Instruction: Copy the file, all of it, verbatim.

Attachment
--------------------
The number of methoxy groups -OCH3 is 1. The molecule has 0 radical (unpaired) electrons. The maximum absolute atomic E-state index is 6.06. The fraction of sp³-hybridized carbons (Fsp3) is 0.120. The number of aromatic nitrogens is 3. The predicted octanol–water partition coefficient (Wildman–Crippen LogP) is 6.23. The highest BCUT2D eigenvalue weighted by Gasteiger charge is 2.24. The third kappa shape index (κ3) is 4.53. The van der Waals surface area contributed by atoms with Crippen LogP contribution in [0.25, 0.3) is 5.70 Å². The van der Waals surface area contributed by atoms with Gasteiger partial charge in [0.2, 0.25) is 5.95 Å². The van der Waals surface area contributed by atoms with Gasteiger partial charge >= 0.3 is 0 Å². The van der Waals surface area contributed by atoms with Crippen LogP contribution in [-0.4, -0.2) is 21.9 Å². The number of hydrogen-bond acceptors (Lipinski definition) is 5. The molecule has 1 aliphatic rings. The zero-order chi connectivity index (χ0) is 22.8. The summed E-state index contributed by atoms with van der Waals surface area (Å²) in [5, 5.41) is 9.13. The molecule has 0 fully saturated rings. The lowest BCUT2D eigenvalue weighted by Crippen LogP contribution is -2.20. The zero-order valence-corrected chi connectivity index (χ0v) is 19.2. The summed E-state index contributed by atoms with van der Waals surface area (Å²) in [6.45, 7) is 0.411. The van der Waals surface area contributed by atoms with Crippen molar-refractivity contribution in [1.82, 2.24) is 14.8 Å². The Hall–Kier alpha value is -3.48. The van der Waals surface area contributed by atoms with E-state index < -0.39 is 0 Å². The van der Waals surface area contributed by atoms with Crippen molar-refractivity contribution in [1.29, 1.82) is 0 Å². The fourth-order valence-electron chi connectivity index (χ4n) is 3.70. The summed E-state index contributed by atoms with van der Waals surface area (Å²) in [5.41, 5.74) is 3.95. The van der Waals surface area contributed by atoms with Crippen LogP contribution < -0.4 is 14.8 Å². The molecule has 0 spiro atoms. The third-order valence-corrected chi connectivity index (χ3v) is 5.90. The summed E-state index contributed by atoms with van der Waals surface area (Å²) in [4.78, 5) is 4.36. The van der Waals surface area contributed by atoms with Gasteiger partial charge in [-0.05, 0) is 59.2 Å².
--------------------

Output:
The number of methoxy groups -OCH3 is 1. The molecule has 0 radical (unpaired) electrons. The maximum absolute atomic E-state index is 6.06. The fraction of sp³-hybridized carbons (Fsp3) is 0.120. The number of aromatic nitrogens is 3. The predicted octanol–water partition coefficient (Wildman–Crippen LogP) is 6.23. The highest BCUT2D eigenvalue weighted by Gasteiger charge is 2.24. The third kappa shape index (κ3) is 4.53. The van der Waals surface area contributed by atoms with Crippen LogP contribution in [0.25, 0.3) is 5.70 Å². The van der Waals surface area contributed by atoms with Gasteiger partial charge in [0.2, 0.25) is 5.95 Å². The van der Waals surface area contributed by atoms with Gasteiger partial charge >= 0.3 is 0 Å². The van der Waals surface area contributed by atoms with Crippen LogP contribution in [-0.4, -0.2) is 21.9 Å². The number of hydrogen-bond acceptors (Lipinski definition) is 5. The molecule has 1 aliphatic rings. The zero-order chi connectivity index (χ0) is 22.8. The summed E-state index contributed by atoms with van der Waals surface area (Å²) in [5, 5.41) is 9.13. The molecule has 0 fully saturated rings. The lowest BCUT2D eigenvalue weighted by Crippen LogP contribution is -2.20. The zero-order valence-corrected chi connectivity index (χ0v) is 19.2. The summed E-state index contributed by atoms with van der Waals surface area (Å²) in [6.45, 7) is 0.411. The van der Waals surface area contributed by atoms with Crippen molar-refractivity contribution in [1.82, 2.24) is 14.8 Å². The Hall–Kier alpha value is -3.48. The van der Waals surface area contributed by atoms with E-state index < -0.39 is 0 Å². The van der Waals surface area contributed by atoms with Crippen molar-refractivity contribution in [1.29, 1.82) is 0 Å². The fourth-order valence-electron chi connectivity index (χ4n) is 3.70. The summed E-state index contributed by atoms with van der Waals surface area (Å²) in [5.41, 5.74) is 3.95. The van der Waals surface area contributed by atoms with Crippen LogP contribution < -0.4 is 14.8 Å². The molecule has 0 spiro atoms. The third-order valence-corrected chi connectivity index (χ3v) is 5.90. The summed E-state index contributed by atoms with van der Waals surface area (Å²) in [4.78, 5) is 4.36. The van der Waals surface area contributed by atoms with Gasteiger partial charge in [-0.05, 0) is 59.2 Å².